The influence of school accountability incentives on Advanced Placement access: Evidence from Pennsylvania

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Abstract

This study employed hierarchical piecewise growth modeling and two interrupted time series models to examine the effect of introducing an Advanced Placement (AP) school accountability incentive on AP access in Pennsylvania. Specifically, we examined whether adoption of an advanced course access accountability indicator was associated with an increase in AP course offerings initially and in the three years after the policy intervention. We also analyzed if the indicator differentially affected schools we hypothesized as sensitive or nonsensitive to the policy and examined demographic differences between those school groups. Pennsylvania’s AP accountability incentive was associated with an initial increase in schools’ AP course offerings, but the trajectory of change during the post-policy intervention period did not differ from the pre-policy baseline period. Also, the sizeable gap between schools with the most and fewest AP course offerings did not narrow across time. Instead, the gap widened. Our results suggest that adoption of AP school accountability incentives may not be a long-term solution to improving AP access for all schools or narrowing disparities in access between schools. We call for examinations in other states to determine if, and under what conditions, AP accountability incentives increase AP course offerings while narrowing access disparities.

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How to Cite
Beach, P., Zvoch, K., & Thier, M. (2019). The influence of school accountability incentives on Advanced Placement access: Evidence from Pennsylvania. Education Policy Analysis Archives, 27, 138. https://doi.org/10.14507/epaa.27.4602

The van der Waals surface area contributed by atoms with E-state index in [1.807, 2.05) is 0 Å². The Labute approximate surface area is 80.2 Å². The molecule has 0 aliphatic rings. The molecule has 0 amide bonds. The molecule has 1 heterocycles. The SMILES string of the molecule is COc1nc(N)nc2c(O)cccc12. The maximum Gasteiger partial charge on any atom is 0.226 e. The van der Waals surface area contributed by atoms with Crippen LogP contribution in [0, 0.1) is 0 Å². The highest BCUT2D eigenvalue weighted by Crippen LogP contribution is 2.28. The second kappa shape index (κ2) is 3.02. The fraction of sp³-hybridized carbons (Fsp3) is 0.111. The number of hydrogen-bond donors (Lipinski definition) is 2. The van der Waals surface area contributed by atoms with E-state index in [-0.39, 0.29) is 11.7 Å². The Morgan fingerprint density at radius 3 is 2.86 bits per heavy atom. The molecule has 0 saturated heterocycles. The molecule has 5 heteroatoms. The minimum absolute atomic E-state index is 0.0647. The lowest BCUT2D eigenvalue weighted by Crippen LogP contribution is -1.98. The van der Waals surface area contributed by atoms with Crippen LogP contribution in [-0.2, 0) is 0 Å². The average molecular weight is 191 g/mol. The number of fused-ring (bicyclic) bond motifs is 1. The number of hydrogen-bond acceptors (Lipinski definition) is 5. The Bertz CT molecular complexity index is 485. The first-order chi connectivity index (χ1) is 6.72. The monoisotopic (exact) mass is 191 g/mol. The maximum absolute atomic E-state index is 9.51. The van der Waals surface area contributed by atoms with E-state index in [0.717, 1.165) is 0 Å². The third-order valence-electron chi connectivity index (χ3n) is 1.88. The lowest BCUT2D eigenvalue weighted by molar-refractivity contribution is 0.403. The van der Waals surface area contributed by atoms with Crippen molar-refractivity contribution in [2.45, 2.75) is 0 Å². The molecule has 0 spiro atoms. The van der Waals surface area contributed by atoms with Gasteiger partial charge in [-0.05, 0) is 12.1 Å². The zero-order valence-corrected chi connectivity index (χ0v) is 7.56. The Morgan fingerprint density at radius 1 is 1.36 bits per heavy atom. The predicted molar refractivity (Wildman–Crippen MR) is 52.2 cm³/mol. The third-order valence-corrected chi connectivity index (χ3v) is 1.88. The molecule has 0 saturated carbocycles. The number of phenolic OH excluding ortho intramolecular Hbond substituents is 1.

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Author Biographies

Paul Beach, University of Oregon

Paul Beach is a PhD candidate in Quantitative Research Methods in Education at the University of Oregon and a Research Associate at Inflexion. His research focuses on analyzing the effects of state accountability policy and the factors that influence equitable school improvement. 

Keith Zvoch, University of Oregon

Keith Zvoch is an Associate Professor in the Department of Educational Methodology, Policy and Leadership at the University of Oregon. His research focuses on causal inference in field-based settings, the application and study of methodologies that account for breakdowns in treatment protocol, and the modeling of time series data.

Michael Thier, University of Oregon

Michael Thier is a PhD candidate in Educational Leadership at the University of Oregon. His research focuses on global citizenship education, including international/cross-cultural comparisons and the opportunities and conditions that enable global citizenship education in rural and remote settings.